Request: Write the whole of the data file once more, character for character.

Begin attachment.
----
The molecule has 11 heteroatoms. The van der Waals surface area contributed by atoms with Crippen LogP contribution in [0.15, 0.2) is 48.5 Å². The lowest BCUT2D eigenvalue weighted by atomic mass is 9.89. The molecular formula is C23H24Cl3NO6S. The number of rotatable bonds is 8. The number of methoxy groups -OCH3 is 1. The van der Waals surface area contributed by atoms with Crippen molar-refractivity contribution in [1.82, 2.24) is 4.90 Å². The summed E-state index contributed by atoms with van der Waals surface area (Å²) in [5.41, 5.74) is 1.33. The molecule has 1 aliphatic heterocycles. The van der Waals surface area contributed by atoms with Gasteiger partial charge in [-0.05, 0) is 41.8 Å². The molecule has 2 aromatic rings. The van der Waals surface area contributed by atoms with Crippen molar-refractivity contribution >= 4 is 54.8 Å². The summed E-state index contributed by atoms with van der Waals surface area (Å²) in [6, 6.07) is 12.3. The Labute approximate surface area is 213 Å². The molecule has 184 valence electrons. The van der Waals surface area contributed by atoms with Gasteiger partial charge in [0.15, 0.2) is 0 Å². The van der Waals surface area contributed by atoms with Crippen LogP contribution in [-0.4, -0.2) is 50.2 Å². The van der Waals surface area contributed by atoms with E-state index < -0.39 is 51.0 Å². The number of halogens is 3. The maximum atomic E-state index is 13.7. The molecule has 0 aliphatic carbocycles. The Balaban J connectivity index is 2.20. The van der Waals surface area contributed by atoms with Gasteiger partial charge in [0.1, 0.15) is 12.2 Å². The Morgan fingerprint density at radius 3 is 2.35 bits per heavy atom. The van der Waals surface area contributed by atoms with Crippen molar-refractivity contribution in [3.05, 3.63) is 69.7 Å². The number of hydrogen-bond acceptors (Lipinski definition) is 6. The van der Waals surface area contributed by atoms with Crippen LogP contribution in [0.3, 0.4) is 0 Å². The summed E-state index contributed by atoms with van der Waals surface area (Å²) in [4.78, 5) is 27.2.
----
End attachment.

The molecule has 11 heteroatoms. The van der Waals surface area contributed by atoms with Crippen LogP contribution in [0.15, 0.2) is 48.5 Å². The lowest BCUT2D eigenvalue weighted by atomic mass is 9.89. The molecular formula is C23H24Cl3NO6S. The number of rotatable bonds is 8. The number of methoxy groups -OCH3 is 1. The van der Waals surface area contributed by atoms with Crippen molar-refractivity contribution in [1.82, 2.24) is 4.90 Å². The summed E-state index contributed by atoms with van der Waals surface area (Å²) in [5.41, 5.74) is 1.33. The molecule has 1 aliphatic heterocycles. The van der Waals surface area contributed by atoms with Gasteiger partial charge in [-0.05, 0) is 41.8 Å². The molecule has 2 aromatic rings. The van der Waals surface area contributed by atoms with Crippen molar-refractivity contribution >= 4 is 54.8 Å². The summed E-state index contributed by atoms with van der Waals surface area (Å²) in [6, 6.07) is 12.3. The Labute approximate surface area is 213 Å². The molecule has 184 valence electrons. The van der Waals surface area contributed by atoms with Gasteiger partial charge in [0.15, 0.2) is 0 Å². The van der Waals surface area contributed by atoms with Crippen LogP contribution in [-0.4, -0.2) is 50.2 Å². The van der Waals surface area contributed by atoms with E-state index < -0.39 is 51.0 Å². The number of halogens is 3. The maximum atomic E-state index is 13.7. The molecule has 0 aliphatic carbocycles. The Balaban J connectivity index is 2.20. The van der Waals surface area contributed by atoms with Gasteiger partial charge in [0.1, 0.15) is 12.2 Å². The Morgan fingerprint density at radius 3 is 2.35 bits per heavy atom. The van der Waals surface area contributed by atoms with Crippen molar-refractivity contribution in [3.05, 3.63) is 69.7 Å². The number of hydrogen-bond acceptors (Lipinski definition) is 6. The van der Waals surface area contributed by atoms with Crippen LogP contribution in [0.3, 0.4) is 0 Å². The summed E-state index contributed by atoms with van der Waals surface area (Å²) in [4.78, 5) is 27.2.